Typical research areas for this facility include addressing runway incursion, air-traffic management, control-tower protocols under different air-traffic scenarios, and human-factors research
under these conditions. It is not surprising that airport managers have shown some interest in
this facility, but they have yet to fund tests there. Army researchers resident at Ames have also
shown some interest, suggesting the possibility of using this facility to develop protocols for
manned and unmanned systems in a wartime environment, such as Iraq. NASA has no program needs for this facility, and the FAA has withdrawn support for it.
As a research laboratory that does not have strategic national needs, the Ames FFC could
be left to survive on its own through continued marketing of its capabilities to potential users,
such as airport engineers. Maintenance issues are minimal, because it is a computer visual
simulation facility with no physical simulation or other hardware components. However, obsolescence issues will arise with processors and displays as computer visualization technology
continues its rapid pace of development.
Simulators
59
Ames CVSRF and Langley CMF Hexapods Could Be
Studied in the Future for Possible Consolidation If
Utilization Became Consistently Low
• We do not have the utilization data to indicate if consolidation is warranted
–
Program delays if the other facility does not have enough unused capacity
• Closures can immediately reduce contractor labor and variable center costs, but
additional costs might be incurred
–
Potentially higher costs for travel, mothballing, or demolition
• Civil servant staff are not necessarily reduced when a single facility is closed at
a center
–
Civil servant regulations make it difficult to quickly reduce civil servant staff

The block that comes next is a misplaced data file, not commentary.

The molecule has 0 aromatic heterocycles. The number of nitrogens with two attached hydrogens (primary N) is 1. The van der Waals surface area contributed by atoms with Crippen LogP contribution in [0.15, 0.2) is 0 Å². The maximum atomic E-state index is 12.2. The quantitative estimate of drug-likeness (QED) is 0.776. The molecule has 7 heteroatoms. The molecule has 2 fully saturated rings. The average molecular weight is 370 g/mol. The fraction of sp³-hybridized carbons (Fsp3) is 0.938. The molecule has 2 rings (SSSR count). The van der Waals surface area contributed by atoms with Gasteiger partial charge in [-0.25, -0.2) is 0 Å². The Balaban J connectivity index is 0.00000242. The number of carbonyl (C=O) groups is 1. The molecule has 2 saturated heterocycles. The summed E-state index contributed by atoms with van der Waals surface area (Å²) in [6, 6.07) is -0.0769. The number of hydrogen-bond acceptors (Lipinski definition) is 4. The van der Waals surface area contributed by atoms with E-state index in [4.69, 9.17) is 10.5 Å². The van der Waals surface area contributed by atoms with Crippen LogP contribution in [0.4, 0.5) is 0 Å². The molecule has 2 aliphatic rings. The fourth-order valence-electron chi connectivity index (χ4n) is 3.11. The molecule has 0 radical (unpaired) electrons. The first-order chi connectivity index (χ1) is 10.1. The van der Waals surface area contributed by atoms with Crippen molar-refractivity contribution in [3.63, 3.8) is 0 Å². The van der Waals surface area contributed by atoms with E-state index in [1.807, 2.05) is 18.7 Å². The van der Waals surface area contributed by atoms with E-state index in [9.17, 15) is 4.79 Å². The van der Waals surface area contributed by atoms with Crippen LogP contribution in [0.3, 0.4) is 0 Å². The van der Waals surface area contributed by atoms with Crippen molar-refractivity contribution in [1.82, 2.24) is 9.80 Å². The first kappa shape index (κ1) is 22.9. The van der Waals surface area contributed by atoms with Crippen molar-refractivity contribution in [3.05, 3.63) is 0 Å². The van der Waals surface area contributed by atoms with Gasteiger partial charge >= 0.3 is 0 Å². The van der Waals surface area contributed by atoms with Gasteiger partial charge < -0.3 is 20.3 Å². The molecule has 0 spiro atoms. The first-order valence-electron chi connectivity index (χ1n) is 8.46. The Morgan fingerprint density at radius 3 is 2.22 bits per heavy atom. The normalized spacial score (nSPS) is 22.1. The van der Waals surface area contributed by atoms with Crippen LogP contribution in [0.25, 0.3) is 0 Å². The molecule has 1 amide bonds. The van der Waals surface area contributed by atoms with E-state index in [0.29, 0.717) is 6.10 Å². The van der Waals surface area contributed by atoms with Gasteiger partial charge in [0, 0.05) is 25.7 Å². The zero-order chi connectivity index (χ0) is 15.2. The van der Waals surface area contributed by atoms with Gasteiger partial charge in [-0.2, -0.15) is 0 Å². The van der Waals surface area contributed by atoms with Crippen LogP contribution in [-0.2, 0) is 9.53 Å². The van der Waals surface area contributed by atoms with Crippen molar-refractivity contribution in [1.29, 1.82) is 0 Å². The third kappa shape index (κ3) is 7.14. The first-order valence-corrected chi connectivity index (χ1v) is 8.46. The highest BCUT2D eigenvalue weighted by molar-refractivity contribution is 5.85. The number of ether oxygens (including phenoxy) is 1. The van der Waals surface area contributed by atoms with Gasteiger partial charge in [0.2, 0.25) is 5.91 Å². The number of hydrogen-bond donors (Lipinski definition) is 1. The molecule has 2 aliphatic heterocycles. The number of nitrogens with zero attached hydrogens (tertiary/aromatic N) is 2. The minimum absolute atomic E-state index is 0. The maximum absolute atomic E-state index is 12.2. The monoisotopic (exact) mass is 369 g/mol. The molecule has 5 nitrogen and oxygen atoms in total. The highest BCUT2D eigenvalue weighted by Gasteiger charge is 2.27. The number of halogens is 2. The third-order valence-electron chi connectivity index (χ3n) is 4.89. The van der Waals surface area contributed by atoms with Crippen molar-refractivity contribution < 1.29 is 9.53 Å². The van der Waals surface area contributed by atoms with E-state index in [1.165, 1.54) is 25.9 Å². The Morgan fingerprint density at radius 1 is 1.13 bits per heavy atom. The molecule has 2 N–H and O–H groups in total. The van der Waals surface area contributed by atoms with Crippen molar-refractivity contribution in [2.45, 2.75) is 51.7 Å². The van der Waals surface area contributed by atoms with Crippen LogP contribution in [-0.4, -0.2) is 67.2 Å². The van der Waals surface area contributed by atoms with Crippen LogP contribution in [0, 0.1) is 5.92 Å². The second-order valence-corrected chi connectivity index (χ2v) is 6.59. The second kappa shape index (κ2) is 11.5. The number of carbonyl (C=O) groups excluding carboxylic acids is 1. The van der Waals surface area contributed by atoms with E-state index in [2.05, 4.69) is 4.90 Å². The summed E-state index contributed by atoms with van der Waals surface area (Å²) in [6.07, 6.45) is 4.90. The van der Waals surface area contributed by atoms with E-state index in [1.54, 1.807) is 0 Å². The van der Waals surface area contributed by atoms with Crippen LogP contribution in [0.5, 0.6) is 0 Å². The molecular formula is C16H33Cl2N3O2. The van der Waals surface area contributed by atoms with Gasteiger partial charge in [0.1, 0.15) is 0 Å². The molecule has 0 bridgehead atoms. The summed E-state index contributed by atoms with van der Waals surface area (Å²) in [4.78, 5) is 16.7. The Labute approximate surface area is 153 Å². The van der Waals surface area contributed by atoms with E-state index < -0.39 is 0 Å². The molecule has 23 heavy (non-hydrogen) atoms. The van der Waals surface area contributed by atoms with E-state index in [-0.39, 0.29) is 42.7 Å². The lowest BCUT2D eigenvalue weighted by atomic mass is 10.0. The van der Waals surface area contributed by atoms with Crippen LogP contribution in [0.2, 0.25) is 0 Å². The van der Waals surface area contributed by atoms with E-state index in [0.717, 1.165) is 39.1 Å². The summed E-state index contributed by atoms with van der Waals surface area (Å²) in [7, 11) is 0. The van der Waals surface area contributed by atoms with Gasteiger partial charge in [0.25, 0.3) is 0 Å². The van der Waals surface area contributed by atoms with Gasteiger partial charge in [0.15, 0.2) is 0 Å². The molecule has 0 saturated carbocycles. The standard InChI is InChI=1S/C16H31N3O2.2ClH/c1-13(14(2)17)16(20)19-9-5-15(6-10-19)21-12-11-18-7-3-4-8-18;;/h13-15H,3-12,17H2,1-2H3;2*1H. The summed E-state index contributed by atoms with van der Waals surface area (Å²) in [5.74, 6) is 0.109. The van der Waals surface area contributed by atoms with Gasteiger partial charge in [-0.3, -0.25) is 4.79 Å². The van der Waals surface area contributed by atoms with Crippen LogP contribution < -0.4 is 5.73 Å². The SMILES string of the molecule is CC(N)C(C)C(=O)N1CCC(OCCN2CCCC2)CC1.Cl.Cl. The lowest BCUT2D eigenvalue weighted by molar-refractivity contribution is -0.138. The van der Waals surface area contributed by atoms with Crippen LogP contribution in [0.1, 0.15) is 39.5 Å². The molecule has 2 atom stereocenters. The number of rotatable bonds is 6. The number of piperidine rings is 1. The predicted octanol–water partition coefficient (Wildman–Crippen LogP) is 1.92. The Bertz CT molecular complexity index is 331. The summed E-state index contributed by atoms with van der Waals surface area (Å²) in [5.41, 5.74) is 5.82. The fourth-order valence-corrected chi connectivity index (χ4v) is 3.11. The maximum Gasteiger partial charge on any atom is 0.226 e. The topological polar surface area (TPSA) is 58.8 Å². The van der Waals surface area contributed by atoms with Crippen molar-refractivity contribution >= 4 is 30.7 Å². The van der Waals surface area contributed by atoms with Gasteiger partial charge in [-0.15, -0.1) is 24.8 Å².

• Langley CMF is new but still undergoing safety tests with no firm IOC date
• Long-range consolidation to one center might be a future management goal to
consider
–
–
–
–
Any shared infrastructure costs would require closing all dependent facilities
Ames still has VMS, and Langley has DMS, so hard to consolidate all NASA
simulators to a single center until one of these becomes obsolete
Ames VMS is much more heavily used and was rated critical by DoD
Somewhat specialized workforce skills in each location would complement each other
but require relocation if consolidated
As for prioritizing facilities and trying to identify redundancies, the Ames CVSRF and Langley CMF could be studied in the future for possible consolidation if utilization becomes
insufficient to keep both facilities gainfully employed. Both facilities provide similar motion
behavior because of their hexapod designs.
Closing one of these facilities might save money, but certain issues would need to be
addressed. There are also resident simulation research efforts at both Ames and Langley, and
a closure of one of these facilities would incur travel costs to the other facility, unless these
research efforts were also consolidated in a single center. Complete consolidation at one center
would be difficult because Ames still has VMS, which will remain critical for NASA and DoD
testing. Langley has DMS, which, although mothballed, has yet to be abandoned by the DoD